It seems logical that dreams are reflections of an individual’s mental and emotional state. For instance, studies have shown that individuals with major depressive disorder have more negative dreams than mentally healthy individuals.[9] Later research has suggested that dreams may even actively regulate an individual’s emotional state. Rosalind Cartwright, Professor Emeritus at Rush University Medical Center, designed a study to test if negative dreams were correlated with mood regulation in people with no prior history of depressive episodes.[9] Cartwright and her team assessed the study participants’ emotional states prior to sleep and then woke them up after each stage of REM. Upon waking, the study participants had to recall their most recent dream and evaluate their dream as positive, negative, or neutral. Cartwright found that the individuals with no depressed mood prior to sleep had the same number of positive and negative dreams throughout the night, while individuals with a mild depressed mood prior to sleep had more negative dreams at the beginning of the night but significantly fewer later in the night.[9] In a separate study, Cartwright discovered that depressed individuals who had decreasing negative dreams throughout the night were more likely to be in remission from situational depression after one year than individuals with increasing levels of negative dreams.[10] Based on her results, she hypothesized that the earliest negative dreams are the brain’s attempt to regulate mood during sleep, while the later negative dreams indicate the brain’s failures in mood regulation.[10] This causal relationship, however, has yet to be established.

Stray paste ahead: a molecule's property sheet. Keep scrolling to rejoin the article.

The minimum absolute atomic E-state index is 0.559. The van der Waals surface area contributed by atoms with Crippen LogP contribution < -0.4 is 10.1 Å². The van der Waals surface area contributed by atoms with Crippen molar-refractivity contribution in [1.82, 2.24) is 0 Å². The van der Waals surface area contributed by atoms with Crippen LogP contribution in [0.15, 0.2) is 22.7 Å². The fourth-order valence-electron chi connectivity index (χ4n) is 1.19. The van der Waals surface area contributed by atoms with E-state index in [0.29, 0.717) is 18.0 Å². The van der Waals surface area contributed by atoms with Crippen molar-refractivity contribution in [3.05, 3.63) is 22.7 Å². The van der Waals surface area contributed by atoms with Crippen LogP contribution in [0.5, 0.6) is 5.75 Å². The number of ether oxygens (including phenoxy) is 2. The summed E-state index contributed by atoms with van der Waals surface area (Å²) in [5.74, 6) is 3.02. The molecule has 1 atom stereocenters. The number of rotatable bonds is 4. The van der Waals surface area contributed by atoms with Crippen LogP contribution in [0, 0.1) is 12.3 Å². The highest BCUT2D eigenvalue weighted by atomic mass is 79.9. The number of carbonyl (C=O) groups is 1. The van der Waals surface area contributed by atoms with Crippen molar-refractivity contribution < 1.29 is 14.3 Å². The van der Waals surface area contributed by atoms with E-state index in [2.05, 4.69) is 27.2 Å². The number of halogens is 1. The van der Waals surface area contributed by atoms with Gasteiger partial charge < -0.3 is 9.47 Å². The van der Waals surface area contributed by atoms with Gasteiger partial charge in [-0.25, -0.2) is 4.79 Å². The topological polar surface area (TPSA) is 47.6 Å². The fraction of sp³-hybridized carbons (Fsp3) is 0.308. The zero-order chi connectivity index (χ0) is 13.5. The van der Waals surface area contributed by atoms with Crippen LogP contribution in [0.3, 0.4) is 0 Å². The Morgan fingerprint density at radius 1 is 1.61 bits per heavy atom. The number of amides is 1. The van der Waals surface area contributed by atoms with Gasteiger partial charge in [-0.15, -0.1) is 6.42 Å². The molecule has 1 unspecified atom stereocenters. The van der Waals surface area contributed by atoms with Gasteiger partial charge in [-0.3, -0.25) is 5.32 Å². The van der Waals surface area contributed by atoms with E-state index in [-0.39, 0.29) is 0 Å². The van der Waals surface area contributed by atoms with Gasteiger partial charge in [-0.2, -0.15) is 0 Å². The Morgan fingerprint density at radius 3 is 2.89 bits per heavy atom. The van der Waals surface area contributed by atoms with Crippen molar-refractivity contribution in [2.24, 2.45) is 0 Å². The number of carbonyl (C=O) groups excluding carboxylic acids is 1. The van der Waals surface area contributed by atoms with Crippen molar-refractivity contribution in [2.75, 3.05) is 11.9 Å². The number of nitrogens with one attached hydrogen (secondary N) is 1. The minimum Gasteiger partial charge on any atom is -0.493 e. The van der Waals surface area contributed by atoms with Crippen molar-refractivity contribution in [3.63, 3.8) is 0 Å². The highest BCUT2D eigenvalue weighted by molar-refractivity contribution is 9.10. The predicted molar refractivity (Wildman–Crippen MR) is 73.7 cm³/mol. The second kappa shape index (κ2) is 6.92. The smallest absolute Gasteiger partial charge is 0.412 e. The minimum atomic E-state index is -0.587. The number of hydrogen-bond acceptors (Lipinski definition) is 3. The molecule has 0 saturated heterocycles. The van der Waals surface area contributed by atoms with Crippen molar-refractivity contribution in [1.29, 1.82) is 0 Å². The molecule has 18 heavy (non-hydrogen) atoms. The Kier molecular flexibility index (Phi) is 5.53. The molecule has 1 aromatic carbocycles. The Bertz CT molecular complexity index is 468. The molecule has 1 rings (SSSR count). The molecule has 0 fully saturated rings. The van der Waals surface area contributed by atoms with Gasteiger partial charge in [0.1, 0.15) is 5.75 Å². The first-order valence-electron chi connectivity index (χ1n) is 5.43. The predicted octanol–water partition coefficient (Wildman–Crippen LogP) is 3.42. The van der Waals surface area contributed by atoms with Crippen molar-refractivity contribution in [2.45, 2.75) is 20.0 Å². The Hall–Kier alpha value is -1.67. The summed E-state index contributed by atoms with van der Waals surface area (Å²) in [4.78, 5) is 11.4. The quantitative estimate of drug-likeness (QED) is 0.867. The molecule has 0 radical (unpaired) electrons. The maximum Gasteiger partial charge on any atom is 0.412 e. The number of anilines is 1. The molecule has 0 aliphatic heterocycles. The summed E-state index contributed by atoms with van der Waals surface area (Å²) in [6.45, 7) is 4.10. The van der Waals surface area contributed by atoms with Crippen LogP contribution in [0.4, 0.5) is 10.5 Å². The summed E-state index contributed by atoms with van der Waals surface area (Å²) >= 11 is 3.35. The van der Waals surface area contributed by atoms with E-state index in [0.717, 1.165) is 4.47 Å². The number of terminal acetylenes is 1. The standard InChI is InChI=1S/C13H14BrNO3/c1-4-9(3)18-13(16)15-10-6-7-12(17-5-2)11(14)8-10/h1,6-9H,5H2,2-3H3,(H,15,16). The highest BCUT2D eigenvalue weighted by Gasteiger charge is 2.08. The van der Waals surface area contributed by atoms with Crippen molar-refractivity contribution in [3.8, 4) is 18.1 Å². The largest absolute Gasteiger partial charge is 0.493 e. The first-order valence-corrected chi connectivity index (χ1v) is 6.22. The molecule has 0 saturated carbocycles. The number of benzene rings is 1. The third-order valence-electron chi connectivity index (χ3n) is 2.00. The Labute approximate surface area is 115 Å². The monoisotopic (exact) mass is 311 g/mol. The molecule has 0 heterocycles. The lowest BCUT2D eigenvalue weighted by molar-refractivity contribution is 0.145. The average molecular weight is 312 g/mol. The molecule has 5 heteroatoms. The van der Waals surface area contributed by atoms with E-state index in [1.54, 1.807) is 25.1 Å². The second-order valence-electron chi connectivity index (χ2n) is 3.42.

Another study analyzed whether the amount of REM sleep could predict an individual’s response to fear conditioning.[11] Study participants used sleep monitoring devices for a week to determine their average length of REM sleep per night. The participants then underwent fear conditioning, in which they learned to associate different colors of light with electrical shocks. During the conditioning, the researchers took scans of the participants’ brains, focusing specifically on the activity within the amygdala, which is heavily involved in the fear response. The researchers found that more time in REM sleep prior to conditioning was associated with decreased amygdala activity, implying a reduced fear response.[11] REM dreams may similarly be negatively correlated with fear. However, whether dreams truly cause reduced fear or modulate negative mood is still unknown.